The Center’s litigation component uses its research and knowledge of criminal justice and prosecution practices to assist in important criminal justice cases.
The Center's litigation practice concentrates on cases in which exercises of prosecutorial or governmental discretion raise significant substantive legal issues. Much of the Center’s litigation practice is done in partnership with some of the nation’s most prominent law firms as part of the firms’ pro bono commitment. These briefs are filed in support of both defendants and the government.
Read more about the guiding principles in the Center's litigation practice.
Read about the Center's briefs in the following areas:
- prosecutors' charging decisions (including significant issues involving statutory interpretation)
- prosecutors' disclosure and ethical obligations
- other important criminal law issues
Cases in which the Center has participated include:
Whitfield v. U.S. -- On August 29, 2014, the Center and pro bono attorneys Thomas G. Saunders, Saurabh Sanghvi, and Jason D. Hirsch of Wilmer Cutler Pickering Hale and Dorr, LLP filed an amicus brief with the Supreme Court in the case of Whitfield v. U.S. arguing that more than incidental movement of a victim in the course of a bank robbery is required to trigger a substantially higher mandatory minimum sentence.
People v. Dwight DeLee -- The Center with co-counsel Lambda Legal filed an amicus brief with the New York Court of Appeals urging the court to reinstate the 2009 conviction of Dwight DeLee, who was found guilty of first-degree manslaughter as a hate crime in the 2008 shooting death in Syracuse of a transgender woman.
- Burt v. Titlow -- The Center with pro bono partners at Latham and Watkins filed an amicus brief with the Supreme Court
- United States v. Burwell -- Supreme Court of the United States -- the Center filed an amicus brief in support of defendant's petition for a Writ of Certiorari -- awating decision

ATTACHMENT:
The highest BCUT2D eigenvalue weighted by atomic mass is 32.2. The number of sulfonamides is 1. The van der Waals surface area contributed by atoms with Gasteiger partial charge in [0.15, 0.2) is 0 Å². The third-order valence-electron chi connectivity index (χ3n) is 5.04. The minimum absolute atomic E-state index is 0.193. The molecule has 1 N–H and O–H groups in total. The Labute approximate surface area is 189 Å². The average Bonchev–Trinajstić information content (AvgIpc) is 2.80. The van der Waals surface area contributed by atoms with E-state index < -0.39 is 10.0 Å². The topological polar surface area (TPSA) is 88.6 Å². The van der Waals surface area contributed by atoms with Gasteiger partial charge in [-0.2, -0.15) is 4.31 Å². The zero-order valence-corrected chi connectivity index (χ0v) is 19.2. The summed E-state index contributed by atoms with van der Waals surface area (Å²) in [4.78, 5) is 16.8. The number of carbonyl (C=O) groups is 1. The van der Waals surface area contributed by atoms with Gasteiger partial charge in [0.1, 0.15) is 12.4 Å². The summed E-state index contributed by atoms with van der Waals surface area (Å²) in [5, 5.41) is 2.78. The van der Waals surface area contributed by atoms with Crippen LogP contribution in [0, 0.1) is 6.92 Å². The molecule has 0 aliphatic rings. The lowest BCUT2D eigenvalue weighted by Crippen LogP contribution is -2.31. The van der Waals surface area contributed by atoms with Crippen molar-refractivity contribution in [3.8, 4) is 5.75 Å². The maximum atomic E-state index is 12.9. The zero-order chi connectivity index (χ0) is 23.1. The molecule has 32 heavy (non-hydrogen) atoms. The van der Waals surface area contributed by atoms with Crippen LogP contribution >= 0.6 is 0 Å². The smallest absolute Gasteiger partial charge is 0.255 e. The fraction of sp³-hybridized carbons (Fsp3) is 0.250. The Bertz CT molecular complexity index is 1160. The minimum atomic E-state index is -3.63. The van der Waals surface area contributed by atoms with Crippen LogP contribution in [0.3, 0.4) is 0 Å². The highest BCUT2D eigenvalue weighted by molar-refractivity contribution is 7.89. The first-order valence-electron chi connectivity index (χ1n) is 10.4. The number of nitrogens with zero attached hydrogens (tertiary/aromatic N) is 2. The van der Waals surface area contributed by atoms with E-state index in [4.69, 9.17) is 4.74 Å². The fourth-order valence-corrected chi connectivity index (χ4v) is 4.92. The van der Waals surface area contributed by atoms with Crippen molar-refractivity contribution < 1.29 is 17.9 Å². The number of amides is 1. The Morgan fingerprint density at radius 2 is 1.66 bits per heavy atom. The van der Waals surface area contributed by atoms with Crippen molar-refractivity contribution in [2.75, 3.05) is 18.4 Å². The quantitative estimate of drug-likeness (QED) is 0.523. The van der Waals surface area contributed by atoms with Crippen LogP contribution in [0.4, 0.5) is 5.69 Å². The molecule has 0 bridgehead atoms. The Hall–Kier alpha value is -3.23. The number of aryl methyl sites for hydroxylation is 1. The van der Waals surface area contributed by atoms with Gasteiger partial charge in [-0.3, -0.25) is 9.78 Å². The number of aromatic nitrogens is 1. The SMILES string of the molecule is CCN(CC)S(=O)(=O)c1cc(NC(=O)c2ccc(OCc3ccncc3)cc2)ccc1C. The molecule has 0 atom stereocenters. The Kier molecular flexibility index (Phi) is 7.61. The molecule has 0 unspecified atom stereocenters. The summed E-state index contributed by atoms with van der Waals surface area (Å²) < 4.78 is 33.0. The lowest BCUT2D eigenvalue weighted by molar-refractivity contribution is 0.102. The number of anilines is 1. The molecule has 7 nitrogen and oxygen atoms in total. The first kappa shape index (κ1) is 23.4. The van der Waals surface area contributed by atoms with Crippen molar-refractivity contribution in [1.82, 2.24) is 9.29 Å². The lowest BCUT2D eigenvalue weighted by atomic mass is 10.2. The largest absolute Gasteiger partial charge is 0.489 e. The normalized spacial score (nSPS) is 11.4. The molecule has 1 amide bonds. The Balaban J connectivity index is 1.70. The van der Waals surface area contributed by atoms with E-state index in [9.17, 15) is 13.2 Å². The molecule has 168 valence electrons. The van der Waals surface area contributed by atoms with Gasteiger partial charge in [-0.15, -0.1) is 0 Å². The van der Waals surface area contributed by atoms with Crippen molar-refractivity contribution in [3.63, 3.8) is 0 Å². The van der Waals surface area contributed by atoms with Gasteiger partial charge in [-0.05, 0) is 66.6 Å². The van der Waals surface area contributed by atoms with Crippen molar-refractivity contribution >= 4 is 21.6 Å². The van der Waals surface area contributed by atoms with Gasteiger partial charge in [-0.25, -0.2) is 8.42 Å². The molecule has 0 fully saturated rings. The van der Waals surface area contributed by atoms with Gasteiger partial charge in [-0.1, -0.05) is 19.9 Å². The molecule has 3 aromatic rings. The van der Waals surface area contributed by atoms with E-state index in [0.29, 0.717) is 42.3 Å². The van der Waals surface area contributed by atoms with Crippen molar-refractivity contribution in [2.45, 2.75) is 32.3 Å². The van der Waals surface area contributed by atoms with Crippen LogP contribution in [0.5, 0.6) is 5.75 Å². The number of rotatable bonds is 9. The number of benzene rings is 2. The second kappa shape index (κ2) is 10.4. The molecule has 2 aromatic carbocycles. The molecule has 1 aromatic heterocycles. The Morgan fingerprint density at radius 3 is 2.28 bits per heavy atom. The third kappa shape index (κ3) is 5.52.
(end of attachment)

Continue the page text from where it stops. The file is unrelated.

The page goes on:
- Alleyne v. United States -- Supreme Court of the United States -- the Center filed amicus brief in support of the defendant-petitioner -- Supreme Court sides with defendant-petitioner and holds that any fact that increases the mandatory minimum sentence is an element that must be found by a jury
- Moncrieffe v. Holder -- Supreme Court of the United States -- filed amicus brief in support of Petitioner Moncrieff -- Supreme Court sides with Petitioner Moncrieff
- Missouri v. Frye and Lafler v. Cooper -- Supreme Court of the United States -- filed amicus brief in support of respondents -- Supreme Court sides with Center and vacates and remands the lower court decisions (Frye; Lafler) -- majority opinion in Frye cites and quotes an article by the Center Faculty Director, and cites the Center's brief
- People v. Morales -- Court of Appeals, State of New York -- filed amicus brief in support of defendant -- New York State Court of Appeals sides with Center
- United States v. Jones -- Supreme Court of the United States -- filed amicus brief in support of the United States -- Supreme Court affirms
- Dorsey & Hill v. United States -- Supreme Court of the United States -- filed amicus brief in support of petitioners -- Supreme Court sides with Center and remands for resentecing
- United States v. Gupta -- United States Court of Appeals for the Second Circuit (en banc)-- filed amicus brief in support of the appellant-defendant -- presented oral argument by court invitation -- 2nd Cir. sides with Center and vacates conviction
- Connick v. Thompson -- Supreme Court of the United States and United States Court of Appeals for the Fifth Circuit, en banc -- filed amicus briefs in support of Thompson in the Fifth Circuit and in the Supreme Court -- Fifth Circuit sides with the Center, but the Supreme Court reverses -- Justice Ginsberg cites the Center's brief in her dissent
- Brown v. Plata -- Supreme Court of the United States -- filed amicus brief in support of appellees -- Supreme Court sides with Center and affirms
- United States v. State of Arizona -- United States District Court for the District of Arizona and United States Court of Appeals for the Ninth Circuit -- filed amicus briefs in the district court and the Ninth Circuit in support of the United States -- district court and Ninth Circuit side with the Center, with district court enjoining the most controversial aspects of the challenged legislation and Ninth Circuit affirming